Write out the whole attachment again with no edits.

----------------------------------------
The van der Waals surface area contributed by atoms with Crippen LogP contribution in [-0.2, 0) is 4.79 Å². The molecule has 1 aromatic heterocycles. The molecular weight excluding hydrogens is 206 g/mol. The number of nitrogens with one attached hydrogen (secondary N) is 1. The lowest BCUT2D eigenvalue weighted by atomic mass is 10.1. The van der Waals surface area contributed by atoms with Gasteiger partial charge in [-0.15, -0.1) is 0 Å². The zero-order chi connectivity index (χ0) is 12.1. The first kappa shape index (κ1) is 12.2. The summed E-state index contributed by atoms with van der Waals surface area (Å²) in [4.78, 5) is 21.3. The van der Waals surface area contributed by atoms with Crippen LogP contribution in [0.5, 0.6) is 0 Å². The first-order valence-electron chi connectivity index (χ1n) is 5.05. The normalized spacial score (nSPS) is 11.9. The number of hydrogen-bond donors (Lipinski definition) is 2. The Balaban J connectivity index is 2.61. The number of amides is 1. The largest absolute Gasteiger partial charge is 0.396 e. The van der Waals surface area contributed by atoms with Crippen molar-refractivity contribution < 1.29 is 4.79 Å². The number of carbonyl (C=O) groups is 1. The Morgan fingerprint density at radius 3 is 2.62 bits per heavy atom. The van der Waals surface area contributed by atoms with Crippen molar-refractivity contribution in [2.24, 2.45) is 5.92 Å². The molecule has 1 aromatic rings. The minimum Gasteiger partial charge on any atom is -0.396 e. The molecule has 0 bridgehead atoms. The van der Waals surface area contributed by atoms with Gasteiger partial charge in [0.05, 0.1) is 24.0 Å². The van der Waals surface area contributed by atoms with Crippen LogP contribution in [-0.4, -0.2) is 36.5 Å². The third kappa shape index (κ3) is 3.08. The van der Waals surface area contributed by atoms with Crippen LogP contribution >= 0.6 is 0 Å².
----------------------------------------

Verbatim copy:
The van der Waals surface area contributed by atoms with Crippen LogP contribution in [-0.2, 0) is 4.79 Å². The molecule has 1 aromatic heterocycles. The molecular weight excluding hydrogens is 206 g/mol. The number of nitrogens with one attached hydrogen (secondary N) is 1. The lowest BCUT2D eigenvalue weighted by atomic mass is 10.1. The van der Waals surface area contributed by atoms with Gasteiger partial charge in [-0.15, -0.1) is 0 Å². The zero-order chi connectivity index (χ0) is 12.1. The first kappa shape index (κ1) is 12.2. The summed E-state index contributed by atoms with van der Waals surface area (Å²) in [4.78, 5) is 21.3. The van der Waals surface area contributed by atoms with Crippen LogP contribution in [0.5, 0.6) is 0 Å². The first-order valence-electron chi connectivity index (χ1n) is 5.05. The normalized spacial score (nSPS) is 11.9. The number of hydrogen-bond donors (Lipinski definition) is 2. The Balaban J connectivity index is 2.61. The number of amides is 1. The largest absolute Gasteiger partial charge is 0.396 e. The van der Waals surface area contributed by atoms with Crippen molar-refractivity contribution < 1.29 is 4.79 Å². The number of carbonyl (C=O) groups is 1. The Morgan fingerprint density at radius 3 is 2.62 bits per heavy atom. The van der Waals surface area contributed by atoms with Crippen molar-refractivity contribution in [2.24, 2.45) is 5.92 Å². The molecule has 1 aromatic rings. The minimum Gasteiger partial charge on any atom is -0.396 e. The molecule has 0 bridgehead atoms. The van der Waals surface area contributed by atoms with Gasteiger partial charge in [0.05, 0.1) is 24.0 Å². The van der Waals surface area contributed by atoms with Crippen LogP contribution in [-0.4, -0.2) is 36.5 Å². The third kappa shape index (κ3) is 3.08. The van der Waals surface area contributed by atoms with Crippen LogP contribution >= 0.6 is 0 Å².